In the early hours of the morning on 12th August a violent eviction took place. Police closed off the road and surrounded the Almagro Cultural Centre, Medrano 743, brandishing riot gear, firing tear gas, and shooting people with rubber bullets. The public fought back, throwing stones at their aggressors.
Four journalists were injured including Rolando Aparicio, 23, who was shot in the head with a rubber bullet in the middle of a broadcast for radio FM La Tribu. “I was about to go live on air when I was hit just a few centimetres below my eye; it was a big shock.” He sustained injuries but was later discharged from hospital.
Aparicio believes that the force used by the police was “brutal” and “over the top”. He describes how everything happened suddenly: “They started saying that they were going to arrest people, and then they started pushing people against the wall. That is when people started to fight back.”
According to witnesses the owner of the warehouse arrived with the police to evict the people from the building. One man inside said that “there was no eviction notice” however. The centre was being used by the community for various activities, including a stockpile area for the city’s cardboard collectors. Whilst the cartoneros went about their work, they would leave their children in the care of the centre, which provided supplementary educational activities.
A neighbour described the eviction as “a brutal act of repression by the police” and denounced city mayor Mauricio Macri’s politics as “persecution”. La Nacíon reported the woman as saying the government “needs to give them a solution and not kick them out onto the street like dogs”.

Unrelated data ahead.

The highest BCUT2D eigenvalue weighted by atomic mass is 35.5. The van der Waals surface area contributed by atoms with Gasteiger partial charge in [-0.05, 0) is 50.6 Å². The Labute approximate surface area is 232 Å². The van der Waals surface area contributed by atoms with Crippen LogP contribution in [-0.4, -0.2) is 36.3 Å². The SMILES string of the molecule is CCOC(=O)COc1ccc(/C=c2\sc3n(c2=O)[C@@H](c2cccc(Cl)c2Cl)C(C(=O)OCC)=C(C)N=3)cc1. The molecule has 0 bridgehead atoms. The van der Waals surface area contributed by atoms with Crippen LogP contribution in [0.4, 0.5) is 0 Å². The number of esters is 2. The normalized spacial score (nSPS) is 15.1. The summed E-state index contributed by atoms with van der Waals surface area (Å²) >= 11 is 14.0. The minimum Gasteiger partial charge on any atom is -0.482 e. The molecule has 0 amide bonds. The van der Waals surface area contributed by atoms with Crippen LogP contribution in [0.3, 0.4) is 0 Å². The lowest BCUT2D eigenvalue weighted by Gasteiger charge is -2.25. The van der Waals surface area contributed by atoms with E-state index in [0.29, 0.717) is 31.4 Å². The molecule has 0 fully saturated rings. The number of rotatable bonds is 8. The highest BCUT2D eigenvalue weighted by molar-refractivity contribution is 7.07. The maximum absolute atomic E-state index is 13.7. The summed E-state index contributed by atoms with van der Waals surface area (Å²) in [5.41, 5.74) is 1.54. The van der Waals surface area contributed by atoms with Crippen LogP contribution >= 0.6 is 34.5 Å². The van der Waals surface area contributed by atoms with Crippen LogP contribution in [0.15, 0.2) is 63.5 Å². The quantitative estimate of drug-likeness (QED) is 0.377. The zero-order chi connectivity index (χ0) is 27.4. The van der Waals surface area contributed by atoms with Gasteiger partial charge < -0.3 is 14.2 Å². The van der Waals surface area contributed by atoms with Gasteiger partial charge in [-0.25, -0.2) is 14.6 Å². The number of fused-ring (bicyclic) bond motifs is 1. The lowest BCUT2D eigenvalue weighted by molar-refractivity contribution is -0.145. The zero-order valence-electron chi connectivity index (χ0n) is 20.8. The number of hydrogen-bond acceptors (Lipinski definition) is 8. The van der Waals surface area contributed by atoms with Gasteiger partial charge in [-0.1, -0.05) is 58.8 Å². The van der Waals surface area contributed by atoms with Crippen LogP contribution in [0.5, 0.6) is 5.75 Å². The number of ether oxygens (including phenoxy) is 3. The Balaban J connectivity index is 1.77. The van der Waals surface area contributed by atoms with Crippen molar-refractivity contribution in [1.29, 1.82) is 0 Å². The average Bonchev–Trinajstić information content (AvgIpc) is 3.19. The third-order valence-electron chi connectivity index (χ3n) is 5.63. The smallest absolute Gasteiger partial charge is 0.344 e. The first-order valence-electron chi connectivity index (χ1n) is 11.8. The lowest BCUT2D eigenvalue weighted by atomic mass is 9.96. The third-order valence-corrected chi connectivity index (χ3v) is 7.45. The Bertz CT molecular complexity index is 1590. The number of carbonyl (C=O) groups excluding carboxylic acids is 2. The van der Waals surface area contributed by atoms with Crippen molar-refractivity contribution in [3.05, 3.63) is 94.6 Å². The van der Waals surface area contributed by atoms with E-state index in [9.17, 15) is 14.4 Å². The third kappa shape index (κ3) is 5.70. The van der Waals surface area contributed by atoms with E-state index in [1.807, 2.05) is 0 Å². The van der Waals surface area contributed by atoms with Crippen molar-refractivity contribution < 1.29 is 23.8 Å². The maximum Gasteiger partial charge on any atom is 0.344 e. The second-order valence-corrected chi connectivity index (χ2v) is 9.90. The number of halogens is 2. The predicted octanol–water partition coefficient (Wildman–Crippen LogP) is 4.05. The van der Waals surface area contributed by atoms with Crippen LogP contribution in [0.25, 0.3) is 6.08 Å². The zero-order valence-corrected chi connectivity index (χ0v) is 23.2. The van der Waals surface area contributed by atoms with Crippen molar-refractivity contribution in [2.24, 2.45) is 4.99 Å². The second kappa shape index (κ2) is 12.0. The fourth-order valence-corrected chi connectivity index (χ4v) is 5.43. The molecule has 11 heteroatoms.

In reference to the eviction Macri said: “In the capital there are more than 300,000 people with housing problems, but on the other hand we have a history of disrespecting the law. Because of this we need to remain calm and conduct ourselves prudently.”
The increasing evictions carried out by the city government stem from the housing problem: in short, there are not enough homes for everyone, forcing people to live on the streets, move to a shantytown on the city’s fringes, or squat an empty building. The fact that there are buildings lying empty whilst people sleep on the streets is evidence of the government’s lack of prudence.
María Aboli lives a few blocks away from the Almagro Cultural Centre and chose to take the option of squatting an unoccupied building; for her living in a shantytown or on the street was too dangerous. Her eyes are drawn from their sunken sockets to the crumbling, rotting wall and the corrugated iron roof. She has lived there for the past 20 years after leaving her village San Javier in Santa Fe province to come to the capital in search of work.
Hidden between modern apartments and sharing the same leafy avenue, the squat practically goes unnoticed. Only when one peers closely through the shady doorway will they notice the alleyway, the diseased dogs and the dirty children, presenting a microcosm of a shantytown seeping through the cracks and into the domain of the bourgeoisie.
María, 59, shares the squat with 14 other families that make up the 120 people living in the cramped building. The house currently has electricity and running water, but everyone is struggling to keep up with the bills. She and her family barely have enough to eat with five of them relying on just one income from the only employable family member. The painful ulcers covering her feet prevent her from working but she cannot afford the treatment for them.